A competent ensemble brings much authenticity to this tale of displaced people who are forced to find their own way of assimilating themselves into the "American way of life." Bill Yule and Barry Ball's flawed but often jarring work spotlights six Cuban homosexual men who are quarantined together at the Krome detention center in Miami following the May 10, 1980 "Mariel Boat Lift" in which Fidel Castro exported thousands of criminals, gays and other "political dissidents" to the U.S.
A competent ensemble brings much authenticity to this tale of displaced people who are forced to find their own way of assimilating themselves into the “American way of life.” Bill Yule and Barry Ball’s flawed but often jarring work spotlights six Cuban homosexual men who are quarantined together at the Krome detention center in Miami following the May 10, 1980 “Mariel Boat Lift” in which Fidel Castro exported thousands of criminals, gays and other “political dissidents” to the U.S.
Watched over by the jovially malevolent visage of Castro (Danny Mora), the six widely diverse individuals, with only their homosexuality in common, must learn to deal with each other while combating the demons of their past and a horrifically insecure future. Director Valerie Landsburg overloads on supposedly meaningful, surrealistic stage business, and her choreographed flashbacks are surprisingly clumsy in concept and execution.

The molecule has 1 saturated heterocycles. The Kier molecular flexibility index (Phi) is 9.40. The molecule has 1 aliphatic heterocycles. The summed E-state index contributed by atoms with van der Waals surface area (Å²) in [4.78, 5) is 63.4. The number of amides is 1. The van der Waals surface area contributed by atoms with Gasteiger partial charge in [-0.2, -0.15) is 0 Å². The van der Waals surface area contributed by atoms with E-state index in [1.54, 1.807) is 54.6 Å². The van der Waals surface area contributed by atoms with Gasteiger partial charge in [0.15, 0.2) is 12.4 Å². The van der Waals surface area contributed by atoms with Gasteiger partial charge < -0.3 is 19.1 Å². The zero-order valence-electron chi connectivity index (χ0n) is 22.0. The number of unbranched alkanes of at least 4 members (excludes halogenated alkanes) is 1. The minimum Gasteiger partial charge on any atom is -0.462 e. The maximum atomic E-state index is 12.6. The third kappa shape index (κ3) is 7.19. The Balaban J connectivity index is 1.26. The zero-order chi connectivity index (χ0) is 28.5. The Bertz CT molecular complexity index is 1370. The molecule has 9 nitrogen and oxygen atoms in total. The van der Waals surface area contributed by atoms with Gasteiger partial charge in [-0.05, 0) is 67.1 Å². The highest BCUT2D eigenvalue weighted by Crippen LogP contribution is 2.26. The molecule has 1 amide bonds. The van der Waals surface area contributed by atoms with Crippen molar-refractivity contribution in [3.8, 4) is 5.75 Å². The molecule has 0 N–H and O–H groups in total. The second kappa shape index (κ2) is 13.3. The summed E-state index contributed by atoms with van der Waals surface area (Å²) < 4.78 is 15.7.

The “boys” are much more effective when they are in the present, tentatively reaching out to each other to create family in this alien environment. Yule and Ball resort to uninspired contrivance in the second act, which takes place six years later, as each man has moved out onto the American landscape. What’s sorely missing is the first act’s wonderful, interactive intensity.
The comedy in this work is supplied almost exclusively by Michael Kostroff’s outrageously flamboyant aging queen, Alfredo, who masterfully flits in and out of everyone’s business, executing a non-stop barrage of exquisitely timed zingers and one-liners. He is balanced by Michael Santorico’s sensitive portrayal of Ricardo, a kind and gentle intellectual whose countenance is imbued with a permanent sadness over the loss of his one true love, a Russian soldier.
The sensually rhythmic Rene Moreno is quite believable as Pedro, a former member of the Ballet Nacional de Cuba, who has been reduced to displaying his dancing skills on the streets to attract paying customers to his bed. And g. Beauxdin is deeply moving as the fragile, discarded Cuban youth who finds a better life “in drag” in the U.S.